Will Lawrence, co-founder and CTO of Iron Sheepdog, likes to say that sometimes building simple things is actually very difficult. Iron Sheepdog’s goal is to create simple, easy-to-use technology for the short-haul trucking industry. This approach is also why the company believes it can achieve a level of adoption in the industry that its competitors do not.

The Williamsburg, Virginia-based company’s software is designed to make the short-haul trucking field, which primarily involves outsourcing short-haul jobs to truckers booked through brokers, more seamless and efficient. Companies can track the trucks they contract with Iron Sheepdog, giving them more transparency into where the trucks are, how long the work will take and how much they will pay. Truck drivers themselves can get an easy-to-use app that helps them accept jobs and get paid online.

Iron Sheepdog announced this week it has raised $10 million in Series B funding led by SJF Ventures, with participation from Grand Ventures, Supply Chain Ventures and strategic partners. Iron Sheepdog co-founder and CEO Mike Van Sickel told TechCrunch that the company spent its first few years ensuring it could gain customer adoption and become profitable. Now it’s looking to expand.

“Trust is the most important feature; we had to get transfer trucks to actually use the app,” says Van Sickel. “All solutions mandated by contractors [subhaulers] If they’re not willing to use it, you’re going to create more problems. “

The idea for Steel Shepherd came from the life experiences of the three co-founders, Van Sickle said. None of them are short-term truck drivers themselves, but work for the companies that employ them. Van Sickel said that while there are software solutions for all other parts of their business, there hasn’t been a great solution for hiring short-haul truck drivers. The existing process is frustrating for both parties.

While Iron Sheepdog isn’t the first company to try building software to manage these short-haul truckers, its performance has doubled every year since its inception. That’s because it’s built differently than its competitors. Rather than focusing on contractors to drive adoption, they are starting with short-haul truckers themselves.

“We chose to look at the problem from the bottom up rather than from the top down,” Van Sickle said. “We made a very simple app for forwarding companies and tied it to 24-hour pay. I call it simple; it was deliberately made simple so that they would adopt it.”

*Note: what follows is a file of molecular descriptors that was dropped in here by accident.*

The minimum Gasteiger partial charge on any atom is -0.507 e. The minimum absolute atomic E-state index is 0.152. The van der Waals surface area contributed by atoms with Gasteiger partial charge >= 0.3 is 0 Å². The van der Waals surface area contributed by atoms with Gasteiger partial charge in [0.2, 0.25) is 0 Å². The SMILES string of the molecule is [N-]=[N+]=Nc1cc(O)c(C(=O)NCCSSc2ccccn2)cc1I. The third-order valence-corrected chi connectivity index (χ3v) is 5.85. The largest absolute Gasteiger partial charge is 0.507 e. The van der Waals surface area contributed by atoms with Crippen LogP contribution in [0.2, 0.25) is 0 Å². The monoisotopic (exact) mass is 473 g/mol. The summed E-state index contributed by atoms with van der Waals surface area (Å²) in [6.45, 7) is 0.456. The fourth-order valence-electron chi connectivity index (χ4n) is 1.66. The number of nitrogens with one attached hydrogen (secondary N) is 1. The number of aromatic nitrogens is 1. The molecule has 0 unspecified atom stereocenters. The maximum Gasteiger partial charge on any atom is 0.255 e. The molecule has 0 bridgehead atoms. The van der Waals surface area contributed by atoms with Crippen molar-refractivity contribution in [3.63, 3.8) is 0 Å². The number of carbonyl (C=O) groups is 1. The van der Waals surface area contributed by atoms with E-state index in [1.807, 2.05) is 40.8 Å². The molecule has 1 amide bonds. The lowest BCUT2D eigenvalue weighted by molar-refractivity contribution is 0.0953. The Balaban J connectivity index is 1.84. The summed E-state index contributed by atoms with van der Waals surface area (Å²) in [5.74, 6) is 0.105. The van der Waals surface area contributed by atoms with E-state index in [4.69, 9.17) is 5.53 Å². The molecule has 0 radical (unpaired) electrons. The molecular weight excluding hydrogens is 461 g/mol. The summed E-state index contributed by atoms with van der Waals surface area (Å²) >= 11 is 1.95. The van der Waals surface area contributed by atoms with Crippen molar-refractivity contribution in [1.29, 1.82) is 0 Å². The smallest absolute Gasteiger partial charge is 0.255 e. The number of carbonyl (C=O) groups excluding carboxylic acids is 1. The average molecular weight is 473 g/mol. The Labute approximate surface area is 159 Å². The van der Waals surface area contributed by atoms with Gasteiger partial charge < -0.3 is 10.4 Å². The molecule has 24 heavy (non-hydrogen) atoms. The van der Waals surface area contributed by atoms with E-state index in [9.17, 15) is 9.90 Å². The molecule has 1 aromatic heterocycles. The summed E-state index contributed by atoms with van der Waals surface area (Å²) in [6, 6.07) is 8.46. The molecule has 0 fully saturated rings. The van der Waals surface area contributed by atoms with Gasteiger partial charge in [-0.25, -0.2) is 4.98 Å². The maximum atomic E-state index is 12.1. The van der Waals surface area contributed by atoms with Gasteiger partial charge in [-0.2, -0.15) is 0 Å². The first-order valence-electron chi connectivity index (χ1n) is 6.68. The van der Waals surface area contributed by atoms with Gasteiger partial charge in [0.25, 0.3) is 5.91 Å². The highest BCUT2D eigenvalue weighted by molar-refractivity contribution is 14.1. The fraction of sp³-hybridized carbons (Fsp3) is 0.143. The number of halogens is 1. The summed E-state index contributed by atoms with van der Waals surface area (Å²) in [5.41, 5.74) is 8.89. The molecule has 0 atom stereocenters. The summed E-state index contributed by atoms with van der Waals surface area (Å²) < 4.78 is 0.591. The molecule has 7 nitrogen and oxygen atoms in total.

Getting truckers to sign up for the free app prompts the brokers who provide them with work to sign up, which works throughout the chain. Contractors also want to sign up because they know the app gives them access to a network of more than 4,000 short-haul truckers. The company makes money when those contractors pay underlying truckers through the platform.

Van Sickel said that now that there are a large number of brokers and truckers on the platform, the company can start to better leverage them. For example, a company can hire one truck to complete two jobs or deliver materials to two locations on the same day, thereby reducing the number of trucks required. This also helps reduce emissions.

“If you think about Uber Eats, an Uber driver doesn’t leave his house, pick up a sandwich, go to your house, and then go home. That’s not how this industry works,” Van Sickle said. “Once you get on those trucks, you can start looking for ways to better utilize those trucks.”

Iron Shepherd’s bout stands out for a few reasons. On the one hand, investment in construction technology startups has grown in recent years, but this part of the system hasn’t received the same attention. What good is software that speeds up job site planning if coordinating trucks to complete the job slows down the process?

Innovation around trucking has also largely ignored this area. Companies looking to build autonomous construction vehicles and companies looking to solve last-mile freight problems already exist, but the technology dedicated to dump trucks and similar products is far fewer. There are other companies looking to help solve this problem, including TruckIT and Loadtraxx, but Iron Sheepdog looks to be one of the few, if not the only, venture-backed startup to tackle this problem.

Iron Collie’s focus on adoption is also noteworthy. While it’s obvious that companies should develop products that their target organizations will actually use, this doesn’t always happen and therefore there are many industries that are still lagging behind in terms of technology.

If no one uses the new technology, it does little good.

“It has to be a crawl, walk, run approach, but not a crawl, run approach,” Van Sickle said. “There is a disconnect between some software solutions being developed and the intentions of the individuals actually using the solutions.”

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